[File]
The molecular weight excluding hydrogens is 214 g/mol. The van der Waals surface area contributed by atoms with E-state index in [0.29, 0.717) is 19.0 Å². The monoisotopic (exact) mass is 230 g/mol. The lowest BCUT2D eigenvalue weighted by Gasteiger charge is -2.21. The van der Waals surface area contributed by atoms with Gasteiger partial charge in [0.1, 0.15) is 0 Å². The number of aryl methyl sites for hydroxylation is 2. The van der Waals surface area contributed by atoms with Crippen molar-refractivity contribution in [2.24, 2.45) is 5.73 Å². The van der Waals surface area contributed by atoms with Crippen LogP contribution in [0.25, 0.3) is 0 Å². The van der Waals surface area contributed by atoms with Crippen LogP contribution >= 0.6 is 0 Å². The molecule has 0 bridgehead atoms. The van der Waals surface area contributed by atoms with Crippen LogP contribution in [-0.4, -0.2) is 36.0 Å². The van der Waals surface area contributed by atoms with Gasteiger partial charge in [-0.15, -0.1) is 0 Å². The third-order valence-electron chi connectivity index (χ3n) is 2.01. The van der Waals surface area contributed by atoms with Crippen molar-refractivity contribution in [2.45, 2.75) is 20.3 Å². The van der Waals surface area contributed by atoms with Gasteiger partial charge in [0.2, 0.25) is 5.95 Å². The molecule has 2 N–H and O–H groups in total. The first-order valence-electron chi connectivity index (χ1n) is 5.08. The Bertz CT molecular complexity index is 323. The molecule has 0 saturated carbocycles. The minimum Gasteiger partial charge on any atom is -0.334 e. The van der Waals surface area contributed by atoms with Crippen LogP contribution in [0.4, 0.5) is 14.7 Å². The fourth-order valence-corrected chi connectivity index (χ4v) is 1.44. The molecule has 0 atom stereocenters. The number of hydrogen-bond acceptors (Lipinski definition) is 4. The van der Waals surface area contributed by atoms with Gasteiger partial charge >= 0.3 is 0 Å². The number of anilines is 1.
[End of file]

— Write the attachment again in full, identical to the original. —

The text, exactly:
The molecular weight excluding hydrogens is 214 g/mol. The van der Waals surface area contributed by atoms with E-state index in [0.29, 0.717) is 19.0 Å². The monoisotopic (exact) mass is 230 g/mol. The lowest BCUT2D eigenvalue weighted by Gasteiger charge is -2.21. The van der Waals surface area contributed by atoms with Gasteiger partial charge in [0.1, 0.15) is 0 Å². The number of aryl methyl sites for hydroxylation is 2. The van der Waals surface area contributed by atoms with Crippen molar-refractivity contribution in [2.24, 2.45) is 5.73 Å². The van der Waals surface area contributed by atoms with Crippen LogP contribution in [0.25, 0.3) is 0 Å². The van der Waals surface area contributed by atoms with Crippen LogP contribution >= 0.6 is 0 Å². The molecule has 0 bridgehead atoms. The van der Waals surface area contributed by atoms with Crippen LogP contribution in [-0.4, -0.2) is 36.0 Å². The van der Waals surface area contributed by atoms with Gasteiger partial charge in [-0.15, -0.1) is 0 Å². The third-order valence-electron chi connectivity index (χ3n) is 2.01. The van der Waals surface area contributed by atoms with Crippen molar-refractivity contribution in [2.45, 2.75) is 20.3 Å². The van der Waals surface area contributed by atoms with Gasteiger partial charge in [0.2, 0.25) is 5.95 Å². The molecule has 2 N–H and O–H groups in total. The first-order valence-electron chi connectivity index (χ1n) is 5.08. The Bertz CT molecular complexity index is 323. The molecule has 0 saturated carbocycles. The minimum Gasteiger partial charge on any atom is -0.334 e. The van der Waals surface area contributed by atoms with Crippen LogP contribution in [0.4, 0.5) is 14.7 Å². The fourth-order valence-corrected chi connectivity index (χ4v) is 1.44. The molecule has 0 atom stereocenters. The number of hydrogen-bond acceptors (Lipinski definition) is 4. The van der Waals surface area contributed by atoms with Gasteiger partial charge >= 0.3 is 0 Å². The number of anilines is 1.